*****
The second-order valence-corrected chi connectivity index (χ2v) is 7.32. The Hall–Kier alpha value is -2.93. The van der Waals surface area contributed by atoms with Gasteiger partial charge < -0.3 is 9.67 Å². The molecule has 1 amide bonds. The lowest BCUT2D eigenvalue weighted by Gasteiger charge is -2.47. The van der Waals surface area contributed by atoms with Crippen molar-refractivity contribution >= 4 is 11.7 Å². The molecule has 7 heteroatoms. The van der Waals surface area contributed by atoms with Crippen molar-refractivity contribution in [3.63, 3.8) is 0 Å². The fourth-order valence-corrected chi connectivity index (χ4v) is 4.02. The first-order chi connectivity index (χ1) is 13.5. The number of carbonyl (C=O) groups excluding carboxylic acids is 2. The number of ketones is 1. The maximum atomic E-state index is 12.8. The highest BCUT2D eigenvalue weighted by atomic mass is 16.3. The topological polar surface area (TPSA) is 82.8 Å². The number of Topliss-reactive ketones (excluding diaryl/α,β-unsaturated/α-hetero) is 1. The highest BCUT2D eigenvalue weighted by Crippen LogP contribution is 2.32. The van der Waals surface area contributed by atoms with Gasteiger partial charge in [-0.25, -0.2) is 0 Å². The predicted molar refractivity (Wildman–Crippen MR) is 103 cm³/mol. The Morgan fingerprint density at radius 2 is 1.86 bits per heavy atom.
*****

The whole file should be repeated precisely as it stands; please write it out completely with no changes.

The second-order valence-corrected chi connectivity index (χ2v) is 7.32. The Hall–Kier alpha value is -2.93. The van der Waals surface area contributed by atoms with Gasteiger partial charge < -0.3 is 9.67 Å². The molecule has 1 amide bonds. The lowest BCUT2D eigenvalue weighted by Gasteiger charge is -2.47. The van der Waals surface area contributed by atoms with Crippen molar-refractivity contribution >= 4 is 11.7 Å². The molecule has 7 heteroatoms. The van der Waals surface area contributed by atoms with Crippen molar-refractivity contribution in [3.63, 3.8) is 0 Å². The fourth-order valence-corrected chi connectivity index (χ4v) is 4.02. The first-order chi connectivity index (χ1) is 13.5. The number of carbonyl (C=O) groups excluding carboxylic acids is 2. The number of ketones is 1. The maximum atomic E-state index is 12.8. The highest BCUT2D eigenvalue weighted by atomic mass is 16.3. The topological polar surface area (TPSA) is 82.8 Å². The number of Topliss-reactive ketones (excluding diaryl/α,β-unsaturated/α-hetero) is 1. The highest BCUT2D eigenvalue weighted by Crippen LogP contribution is 2.32. The van der Waals surface area contributed by atoms with Gasteiger partial charge in [-0.25, -0.2) is 0 Å². The predicted molar refractivity (Wildman–Crippen MR) is 103 cm³/mol. The Morgan fingerprint density at radius 2 is 1.86 bits per heavy atom.